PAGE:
Ninety per cent of the children they care for have a more long-term outlook. Many will be brain-damaged, but brain damage is not in itself a terminal condition. In many cases progress is good, and it is only when the damage is extremely severe that life expectancy may be affected. Experts who work with older children say that predicting the future outlook for them is an uncertain business. Children who appear to have similar degrees of damage may cope very differently. While some do not progress, others can confound medical opinion.

Brenda and Peter Page are the parents of Jennifer, who is 22 months old. She was born at full term as a result of an emergency Caesarean section. During labour she had suffered foetal distress, opened her bowels, swallowed the contents and choked. Mr Page remembers the nurse handing Jennifer to him, and saying: "She's a lovely little girl, but she's not very well." At first she was given only 12 hours to live.

Against the odds, Jennifer survived. She was diagnosed as having cerebral palsy and epilepsy. "They said she might not walk, she might not talk, she might not see, she might not hear," Brenda Page recalls. While no longer on the critical list, Jennifer was having fits constantly, she was fed by nasal gastric tube, and the family was under enormous pressure. Mrs Page sank into a deep depression and could not accept the baby.

"All her dreams had been destroyed," says Mr Page. "The baby that she'd carried and loved when it was in the womb was not the baby that was born. Her baby died and she was left with something that she couldn't relate to." He found himself struggling desperately to maintain his business while coping with Jennifer almost single-handedly for more than a year.

Then Zoe's Place gave the Pages a break. "The amount of relief that I felt going into the place was absolutely tremendous, knowing Jennifer was going to be in good hands," Mr Page recalls. About this time Jennifer's medication was changed by her consultant, and her fits vanished. Now she has passed hearing tests, and her sight has improved considerably, Brenda and Peter are starting the long road towards some kind of normality.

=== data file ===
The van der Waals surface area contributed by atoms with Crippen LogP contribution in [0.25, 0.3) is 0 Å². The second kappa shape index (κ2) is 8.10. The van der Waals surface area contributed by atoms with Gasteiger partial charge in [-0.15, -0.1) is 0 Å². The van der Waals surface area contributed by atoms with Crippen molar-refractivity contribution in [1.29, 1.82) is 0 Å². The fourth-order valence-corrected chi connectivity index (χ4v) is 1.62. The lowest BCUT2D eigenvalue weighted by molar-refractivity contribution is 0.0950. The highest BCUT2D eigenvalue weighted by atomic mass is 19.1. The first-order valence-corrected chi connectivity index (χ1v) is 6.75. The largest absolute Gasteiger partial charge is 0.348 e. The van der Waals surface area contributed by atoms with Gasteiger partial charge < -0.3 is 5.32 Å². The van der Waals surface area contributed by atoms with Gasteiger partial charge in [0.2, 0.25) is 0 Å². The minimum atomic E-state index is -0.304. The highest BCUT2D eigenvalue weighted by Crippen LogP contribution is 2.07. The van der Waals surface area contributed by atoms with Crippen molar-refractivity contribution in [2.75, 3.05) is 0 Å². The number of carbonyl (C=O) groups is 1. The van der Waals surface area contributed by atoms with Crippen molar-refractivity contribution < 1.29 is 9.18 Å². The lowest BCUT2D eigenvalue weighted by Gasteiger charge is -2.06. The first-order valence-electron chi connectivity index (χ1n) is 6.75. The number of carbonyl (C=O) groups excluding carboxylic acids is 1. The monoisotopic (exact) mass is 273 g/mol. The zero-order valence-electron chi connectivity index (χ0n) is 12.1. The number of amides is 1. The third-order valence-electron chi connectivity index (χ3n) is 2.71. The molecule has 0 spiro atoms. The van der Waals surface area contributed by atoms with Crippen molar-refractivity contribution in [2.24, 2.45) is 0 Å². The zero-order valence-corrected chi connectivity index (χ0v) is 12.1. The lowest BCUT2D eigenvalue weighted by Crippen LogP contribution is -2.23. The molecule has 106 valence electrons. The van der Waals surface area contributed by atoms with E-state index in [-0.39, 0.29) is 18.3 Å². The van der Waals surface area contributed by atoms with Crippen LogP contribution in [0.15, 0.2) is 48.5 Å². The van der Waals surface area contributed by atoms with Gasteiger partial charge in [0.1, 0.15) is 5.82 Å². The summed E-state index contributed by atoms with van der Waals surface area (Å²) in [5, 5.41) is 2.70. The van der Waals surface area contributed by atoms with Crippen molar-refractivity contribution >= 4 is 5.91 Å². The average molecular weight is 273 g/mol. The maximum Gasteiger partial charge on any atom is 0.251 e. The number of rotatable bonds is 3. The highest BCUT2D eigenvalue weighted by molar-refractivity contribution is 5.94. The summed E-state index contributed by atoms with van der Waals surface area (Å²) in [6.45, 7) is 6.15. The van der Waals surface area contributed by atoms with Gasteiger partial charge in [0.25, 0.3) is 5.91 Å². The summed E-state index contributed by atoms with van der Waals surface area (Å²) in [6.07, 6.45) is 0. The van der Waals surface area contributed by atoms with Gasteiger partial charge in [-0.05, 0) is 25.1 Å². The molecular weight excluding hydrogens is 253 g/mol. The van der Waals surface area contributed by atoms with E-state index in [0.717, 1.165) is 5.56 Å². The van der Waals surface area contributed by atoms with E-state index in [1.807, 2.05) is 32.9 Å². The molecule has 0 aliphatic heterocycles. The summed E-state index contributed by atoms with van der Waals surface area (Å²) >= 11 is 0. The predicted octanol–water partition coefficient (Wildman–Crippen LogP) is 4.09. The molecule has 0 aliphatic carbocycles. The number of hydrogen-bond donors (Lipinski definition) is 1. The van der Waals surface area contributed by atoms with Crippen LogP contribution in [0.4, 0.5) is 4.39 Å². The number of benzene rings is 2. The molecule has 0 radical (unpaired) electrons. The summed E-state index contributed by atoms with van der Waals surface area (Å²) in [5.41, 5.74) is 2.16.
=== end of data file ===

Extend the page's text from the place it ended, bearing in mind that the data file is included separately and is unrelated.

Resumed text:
Karen and Roy Tyndall's youngest daughter, Fiona, was born with a brain disorder. Mrs Tyndall says: "I thought she was suffering because she used to scream and you could not give her solace. It was horrible. At times we both felt like walking out." It was Zoe's that gave the Tyndalls the support to enable them to continue to care partially for Fiona, now aged two. Karen thinks Fiona's progress is largely due to the care the staff give. "They see Fiona as a person, not a problem. She's rolling over now. Before I had Zoe's, I couldn't look at Fiona without grief and sadness. Now I look at her and I'm proud of her."

Working in an ethos where all life is sacred, Ms Goldberg does not share the dilemma that concerns many parents: whether it would be better to help such damaged children to die. "When parents say their baby doesn't even know they are there, I tell them that they are giving their baby something I cannot give and that is love. No one should leave this world without knowing what it is to be loved."

Some parents, though, still wonder if anyone can really say that their child is not suffering. Mrs Page says: "Jennifer looks perfect on the outside, but it's like sugar coating to me. No one can actually say what's on the inside."

Zoe's Place, c/o Life Health Centre, Yew Tree Lane, Liverpool L12 99H.

'Give Sorrow Words: working with a dying child' by Dorothy Judd (Whurr Publishers, pounds 15).